RL 5.9, RL 5.2


I haven't made my long range plans yet, but I can safely assume that by December, we've covered figurative language.  Most likely several times.

Which means a bulletin board all about idioms!

Since I assume many of my students will be English Language Learners, explicitly teaching figurative language is crucial.  I can even have them find examples of figurative language in their text, thus allowing for an opportunity to not only practice quoting accurately but also justify their thinking with a written response.  (Or a typed response, we'll incorporate technology as well!)

RL 5.1, L5.5a, L5.5b


"What's Your Problem?"

Yes, time for a math bulletin board.  I will give them a solution and they have to come up with appropriate, reasonable questions that would yield my answer(s).  This ties in with the eight mathematical practices and would have students use a variety of models and strategies to defend their questions.  This would be easily differentiated and I could have those fast finishers come up with a second problem.  This could easily be a spiral review of concepts where I could strategically differentiate based on which domain students need the extra practice.

CCSS: most of the math ones :)

SMP: 1, 2, 3, 4, 5, 6
(Rigorous math activities should use most, if not all, of the 8 math practices...just an FYI!)


I'm torn.  I have two ideas for February, both holiday-related...ish.

The first: book crushes

Students would use a Venn Diagram to compare and contrast two characters (their book crushes).  They would write a written response about both characters, using evidence from the text(s). 

RL 5.3, RL 5.1, W59a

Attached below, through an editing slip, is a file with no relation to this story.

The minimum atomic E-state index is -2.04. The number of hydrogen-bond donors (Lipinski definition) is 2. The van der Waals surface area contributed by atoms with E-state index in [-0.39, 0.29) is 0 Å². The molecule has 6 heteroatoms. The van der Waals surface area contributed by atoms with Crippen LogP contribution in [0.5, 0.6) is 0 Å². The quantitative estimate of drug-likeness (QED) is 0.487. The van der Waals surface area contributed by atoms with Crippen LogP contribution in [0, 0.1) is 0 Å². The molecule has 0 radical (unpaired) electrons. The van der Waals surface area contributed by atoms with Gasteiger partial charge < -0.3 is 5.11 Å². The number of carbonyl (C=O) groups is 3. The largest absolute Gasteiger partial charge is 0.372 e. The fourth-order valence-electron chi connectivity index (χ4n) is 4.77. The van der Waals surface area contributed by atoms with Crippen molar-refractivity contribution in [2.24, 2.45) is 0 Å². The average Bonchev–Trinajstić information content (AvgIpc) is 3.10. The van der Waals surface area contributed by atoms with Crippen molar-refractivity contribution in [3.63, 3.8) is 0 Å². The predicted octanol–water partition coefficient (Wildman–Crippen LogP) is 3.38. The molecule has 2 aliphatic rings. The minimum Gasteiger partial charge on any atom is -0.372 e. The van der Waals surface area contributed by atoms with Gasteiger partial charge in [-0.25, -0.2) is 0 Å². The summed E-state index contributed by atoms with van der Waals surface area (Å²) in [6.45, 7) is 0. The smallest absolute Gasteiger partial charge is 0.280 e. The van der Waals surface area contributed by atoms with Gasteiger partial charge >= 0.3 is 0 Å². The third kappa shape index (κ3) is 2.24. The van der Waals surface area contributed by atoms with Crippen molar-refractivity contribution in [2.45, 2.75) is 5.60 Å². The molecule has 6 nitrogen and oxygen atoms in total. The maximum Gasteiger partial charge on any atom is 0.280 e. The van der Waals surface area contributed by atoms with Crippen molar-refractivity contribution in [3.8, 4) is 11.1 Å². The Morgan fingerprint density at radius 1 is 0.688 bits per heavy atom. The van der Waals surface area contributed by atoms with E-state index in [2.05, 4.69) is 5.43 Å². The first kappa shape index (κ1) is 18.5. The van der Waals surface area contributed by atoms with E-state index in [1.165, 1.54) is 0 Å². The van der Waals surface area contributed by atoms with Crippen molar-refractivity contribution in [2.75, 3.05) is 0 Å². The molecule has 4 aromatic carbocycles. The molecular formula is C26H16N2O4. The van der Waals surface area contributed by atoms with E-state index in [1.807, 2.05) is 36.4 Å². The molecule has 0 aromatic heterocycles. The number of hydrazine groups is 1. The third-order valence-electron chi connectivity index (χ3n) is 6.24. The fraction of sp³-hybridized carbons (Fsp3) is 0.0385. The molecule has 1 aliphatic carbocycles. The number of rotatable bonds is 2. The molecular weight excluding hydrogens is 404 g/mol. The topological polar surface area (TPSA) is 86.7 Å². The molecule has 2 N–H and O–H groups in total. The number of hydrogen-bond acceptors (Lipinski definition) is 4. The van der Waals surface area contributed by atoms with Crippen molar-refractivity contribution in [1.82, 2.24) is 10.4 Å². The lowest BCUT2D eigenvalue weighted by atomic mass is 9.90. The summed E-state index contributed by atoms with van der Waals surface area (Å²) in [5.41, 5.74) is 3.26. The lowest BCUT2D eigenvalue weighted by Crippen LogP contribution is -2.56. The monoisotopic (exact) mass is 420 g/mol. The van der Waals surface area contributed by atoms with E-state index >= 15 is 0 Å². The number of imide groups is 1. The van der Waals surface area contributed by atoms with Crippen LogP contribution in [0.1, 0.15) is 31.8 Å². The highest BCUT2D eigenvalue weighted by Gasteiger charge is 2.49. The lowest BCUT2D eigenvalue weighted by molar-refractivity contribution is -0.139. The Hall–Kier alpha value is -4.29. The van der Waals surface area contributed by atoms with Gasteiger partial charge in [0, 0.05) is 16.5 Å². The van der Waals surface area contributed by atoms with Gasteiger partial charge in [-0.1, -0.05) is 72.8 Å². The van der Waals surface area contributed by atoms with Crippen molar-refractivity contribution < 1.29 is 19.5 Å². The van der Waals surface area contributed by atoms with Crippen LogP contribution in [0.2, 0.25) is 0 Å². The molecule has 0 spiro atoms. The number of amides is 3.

The second idea: persuasive letters to George

(graphic organizer (by Ginger Snaps) and mentor text)

By now, I hope we've covered both persuasive writing and the American revolution.  I'd have students examine a historical view point and write a letter to either King George or General George Washington.  Students can choose to be loyalists or patriots and choose which leader they're writing to. I'd push the higher kids to pick a less popular perspective or to write from a neutral perspective.  This would incorporate informational texts, quoting accurately, persuasive writing, perspective of the narrator, and a bit of research.

CCSS RI 5.1, RI 5.3, RI 5.4, RI 5.6, RI 5.7, RI 5.8, RI 5.9, W51  (plus history & civics/government standards)


Mad Scientist March has a nice ring to it...

I know we are rolling out the Next Generation Science Standards (NGSS), so I'm not entirely sure what this will look like.  I know my new coaches mentioned going to lots of trainings and researching our school's science options before picking these green boxes.  I'm excited to learn more about NGSS and STEM :)

Perhaps this is where they could display their own inquiry projects and scientific proposals?

April and May...TBD. 

Maybe bookopoly again?

 I planned out eight months worth of bulletin boards...I think my brain can safely shut down for the evening.

What are your bulletin board ideas for next year?